• Cayenne powder


  • Combine the onion, garlic, ginger, and horseradish in a wide mouthed glass quart jar and fill the jar with enough warmed apple cider vinegar to cover the herbs. Place the jar in a warm spot in your house, ideally near a sunny window, and let sit for 3-4 weeks.
  • Strain, then discard the spent herbs. Add the honey and cayenne pepper to taste; this is where you can make the fire cider more or less kid friendly. The finished product should be spicy, sweet and give you a good ‘kick’! Store in the fridge.
  • You can add a tablespoon to your morning drink of warm water with lemon or use it to make salad dressings.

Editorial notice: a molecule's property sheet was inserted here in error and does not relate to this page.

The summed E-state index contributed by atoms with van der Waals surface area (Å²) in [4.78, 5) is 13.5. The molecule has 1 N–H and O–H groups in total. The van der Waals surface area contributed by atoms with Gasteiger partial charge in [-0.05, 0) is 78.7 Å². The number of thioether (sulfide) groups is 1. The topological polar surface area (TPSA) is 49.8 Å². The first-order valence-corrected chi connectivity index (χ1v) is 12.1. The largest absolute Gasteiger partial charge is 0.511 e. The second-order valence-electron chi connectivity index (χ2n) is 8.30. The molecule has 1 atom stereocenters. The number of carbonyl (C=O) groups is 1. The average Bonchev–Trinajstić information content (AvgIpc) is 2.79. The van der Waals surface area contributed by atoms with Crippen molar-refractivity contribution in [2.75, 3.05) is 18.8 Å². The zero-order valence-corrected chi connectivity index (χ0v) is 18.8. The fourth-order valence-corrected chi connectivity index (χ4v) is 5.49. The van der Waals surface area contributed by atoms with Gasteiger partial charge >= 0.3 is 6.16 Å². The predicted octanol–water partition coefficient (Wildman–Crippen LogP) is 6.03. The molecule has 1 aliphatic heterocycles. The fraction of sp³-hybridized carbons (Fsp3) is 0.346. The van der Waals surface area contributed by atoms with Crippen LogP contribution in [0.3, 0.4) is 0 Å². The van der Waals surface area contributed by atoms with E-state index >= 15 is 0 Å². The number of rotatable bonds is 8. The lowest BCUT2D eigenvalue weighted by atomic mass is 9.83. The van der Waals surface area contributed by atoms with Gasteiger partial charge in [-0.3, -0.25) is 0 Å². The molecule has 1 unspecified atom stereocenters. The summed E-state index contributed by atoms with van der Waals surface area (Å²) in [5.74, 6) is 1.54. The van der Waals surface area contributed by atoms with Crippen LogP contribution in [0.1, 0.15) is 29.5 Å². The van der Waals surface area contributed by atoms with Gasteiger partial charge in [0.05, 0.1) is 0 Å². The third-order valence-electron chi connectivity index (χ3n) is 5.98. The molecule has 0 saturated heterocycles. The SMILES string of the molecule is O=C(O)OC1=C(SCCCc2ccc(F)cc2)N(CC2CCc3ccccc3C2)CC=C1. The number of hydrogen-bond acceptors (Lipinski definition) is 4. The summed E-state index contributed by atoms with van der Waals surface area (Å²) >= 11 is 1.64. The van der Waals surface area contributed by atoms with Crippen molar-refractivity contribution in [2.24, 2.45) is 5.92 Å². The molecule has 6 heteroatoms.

* Adapted from Rosemary Gladstar


While these cold and flu remedies are extremely useful for getting back on your feet faster, it is important to note that the most powerful way to prevent catching a cold or flu is by taking care of your diet and lifestyle on an on-going basis.

A healthy and nutrient dense diet, sufficient and good quality sleep, exercise, hydration and stress reduction are all key for building a strong immune system.

Additionally there is a powerful connection between the health of your digestive system and the health of your immune system. It has been estimated that more than 70% of your immune system is housed in your gut. A compromised digestion is therefore bound to affect the function of your immune system and your ability to ward off colds and flu. If you are falling sick often, this may be an area to look into. You can read more about that here.

The important take-away is this: look after your health by restoring balance in all areas. When a cold or flu does slip through, follow the tips outlined above and you’ll be back on your feet in no time!

Be well.